Comparing live and video-taped theatrical performance in changing stigmatizing attitudes towards people with serious mental illness

by Faigin, David A.

Abstract (Summary)
Catherine H. Stein, Advisor Social stigma can have a devastating effect on the lives of people coping with serious mental illness. Stigma can impact feelings of self-worth, and play a major role in limiting individuals’ access to community resources. The present study compared the effectiveness of live and video-taped theatrical presentations in reducing stigmatization of people living with serious mental illness. The study focused on the effect of a play written and performed by a group of actors who live with serious mental illnesses on attitudes about mental illness in a sample of 303 undergraduates. Attitudes related to tolerance and future contact with people with serious mental illness are assessed before, and after exposure to either 1) live performance 2) video-taped performance or 3) no performance in the context of a college course. The live theater and video groups also rated the affective impact of the presentations. Results indicate that the students who witnessed a live performance and the students who watched a video of the play generally reported significantly more tolerance towards those with serious mental illness compared to the control group immediately following the presentations, and one month later. The live performance group generally reported significantly higher scores of behavioral intentions compared with controls, immediately following the presentations. On average, ratings of overall positive affective impact were significantly greater for the live group compared with the video group. Implications for the development of innovative classroom interventions involving contact to reduce stigma against people living with mental illness are discussed. For Naomi iii iv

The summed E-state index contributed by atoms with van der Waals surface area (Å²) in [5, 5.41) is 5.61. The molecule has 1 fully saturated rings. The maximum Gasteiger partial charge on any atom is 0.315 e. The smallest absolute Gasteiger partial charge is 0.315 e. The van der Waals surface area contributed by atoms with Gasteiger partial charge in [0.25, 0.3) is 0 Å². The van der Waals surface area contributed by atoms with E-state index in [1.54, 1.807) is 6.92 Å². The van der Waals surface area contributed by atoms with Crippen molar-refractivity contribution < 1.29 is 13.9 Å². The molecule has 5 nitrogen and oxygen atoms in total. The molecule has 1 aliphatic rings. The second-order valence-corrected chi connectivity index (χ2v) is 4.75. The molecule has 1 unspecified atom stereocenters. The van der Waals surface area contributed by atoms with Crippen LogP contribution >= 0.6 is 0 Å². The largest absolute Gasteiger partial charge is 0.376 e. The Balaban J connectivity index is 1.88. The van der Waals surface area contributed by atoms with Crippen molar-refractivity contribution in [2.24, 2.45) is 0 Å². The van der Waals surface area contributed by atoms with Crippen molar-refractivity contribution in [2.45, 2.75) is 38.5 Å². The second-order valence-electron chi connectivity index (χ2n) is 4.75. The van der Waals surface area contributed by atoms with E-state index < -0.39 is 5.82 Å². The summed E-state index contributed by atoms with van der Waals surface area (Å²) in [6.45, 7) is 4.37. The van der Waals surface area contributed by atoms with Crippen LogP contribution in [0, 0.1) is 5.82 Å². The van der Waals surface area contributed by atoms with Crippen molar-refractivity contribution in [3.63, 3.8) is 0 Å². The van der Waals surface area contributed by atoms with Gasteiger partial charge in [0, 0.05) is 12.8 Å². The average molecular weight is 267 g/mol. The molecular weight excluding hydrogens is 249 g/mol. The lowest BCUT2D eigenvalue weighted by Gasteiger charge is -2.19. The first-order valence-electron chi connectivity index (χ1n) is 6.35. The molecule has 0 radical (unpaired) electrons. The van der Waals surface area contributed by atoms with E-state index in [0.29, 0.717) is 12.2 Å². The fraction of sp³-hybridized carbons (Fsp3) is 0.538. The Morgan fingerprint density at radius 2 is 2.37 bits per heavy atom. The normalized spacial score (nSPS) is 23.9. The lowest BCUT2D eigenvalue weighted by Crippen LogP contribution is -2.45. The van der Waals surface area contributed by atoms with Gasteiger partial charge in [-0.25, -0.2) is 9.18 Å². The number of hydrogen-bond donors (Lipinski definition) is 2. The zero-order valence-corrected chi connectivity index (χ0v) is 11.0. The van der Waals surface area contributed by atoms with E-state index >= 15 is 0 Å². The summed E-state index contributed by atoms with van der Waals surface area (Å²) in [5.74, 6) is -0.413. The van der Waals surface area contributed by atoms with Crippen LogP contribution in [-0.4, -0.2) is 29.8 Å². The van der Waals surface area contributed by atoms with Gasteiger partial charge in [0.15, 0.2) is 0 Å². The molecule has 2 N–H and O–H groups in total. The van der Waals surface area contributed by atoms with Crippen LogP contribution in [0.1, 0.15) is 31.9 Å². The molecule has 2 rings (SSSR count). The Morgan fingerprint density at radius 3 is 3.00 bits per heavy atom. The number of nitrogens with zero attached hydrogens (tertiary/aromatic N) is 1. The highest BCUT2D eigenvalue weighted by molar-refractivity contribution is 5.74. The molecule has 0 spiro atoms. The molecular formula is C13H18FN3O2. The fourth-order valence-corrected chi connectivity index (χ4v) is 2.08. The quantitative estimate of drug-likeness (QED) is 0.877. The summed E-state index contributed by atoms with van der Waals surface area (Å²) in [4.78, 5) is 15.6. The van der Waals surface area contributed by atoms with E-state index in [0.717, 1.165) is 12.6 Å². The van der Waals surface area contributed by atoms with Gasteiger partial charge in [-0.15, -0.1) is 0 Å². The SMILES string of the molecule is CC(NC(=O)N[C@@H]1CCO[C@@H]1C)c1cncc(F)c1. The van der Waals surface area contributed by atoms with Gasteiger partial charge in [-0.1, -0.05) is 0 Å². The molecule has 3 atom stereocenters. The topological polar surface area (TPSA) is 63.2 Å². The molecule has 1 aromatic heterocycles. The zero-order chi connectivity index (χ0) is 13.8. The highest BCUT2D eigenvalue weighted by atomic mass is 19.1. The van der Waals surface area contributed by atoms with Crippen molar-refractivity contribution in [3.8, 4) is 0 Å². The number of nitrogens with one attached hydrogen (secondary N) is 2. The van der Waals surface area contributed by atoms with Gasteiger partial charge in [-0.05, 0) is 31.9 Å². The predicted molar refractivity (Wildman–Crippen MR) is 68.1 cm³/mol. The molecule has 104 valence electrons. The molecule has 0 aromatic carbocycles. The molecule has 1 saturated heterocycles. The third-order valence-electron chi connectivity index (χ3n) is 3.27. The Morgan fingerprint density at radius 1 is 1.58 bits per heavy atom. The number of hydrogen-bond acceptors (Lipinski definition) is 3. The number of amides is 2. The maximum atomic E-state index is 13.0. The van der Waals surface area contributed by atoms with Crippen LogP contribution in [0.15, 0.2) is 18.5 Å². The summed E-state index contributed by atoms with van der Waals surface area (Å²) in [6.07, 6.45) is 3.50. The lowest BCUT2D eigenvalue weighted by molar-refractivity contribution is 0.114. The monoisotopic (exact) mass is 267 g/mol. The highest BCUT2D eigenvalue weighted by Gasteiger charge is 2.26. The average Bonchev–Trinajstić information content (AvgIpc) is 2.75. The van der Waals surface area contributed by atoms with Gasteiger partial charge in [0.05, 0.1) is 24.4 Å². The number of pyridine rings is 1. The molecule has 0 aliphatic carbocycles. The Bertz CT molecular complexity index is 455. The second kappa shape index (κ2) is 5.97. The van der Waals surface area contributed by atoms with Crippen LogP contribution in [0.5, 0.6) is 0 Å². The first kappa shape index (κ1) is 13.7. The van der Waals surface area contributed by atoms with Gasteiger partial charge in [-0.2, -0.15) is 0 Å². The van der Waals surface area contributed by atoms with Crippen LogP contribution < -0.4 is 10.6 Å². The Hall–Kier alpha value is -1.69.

Bibliographical Information:


School:Bowling Green State University

School Location:USA - Ohio

Source Type:Master's Thesis

Keywords:theater and society stigma social psychology mentally ill


Date of Publication:

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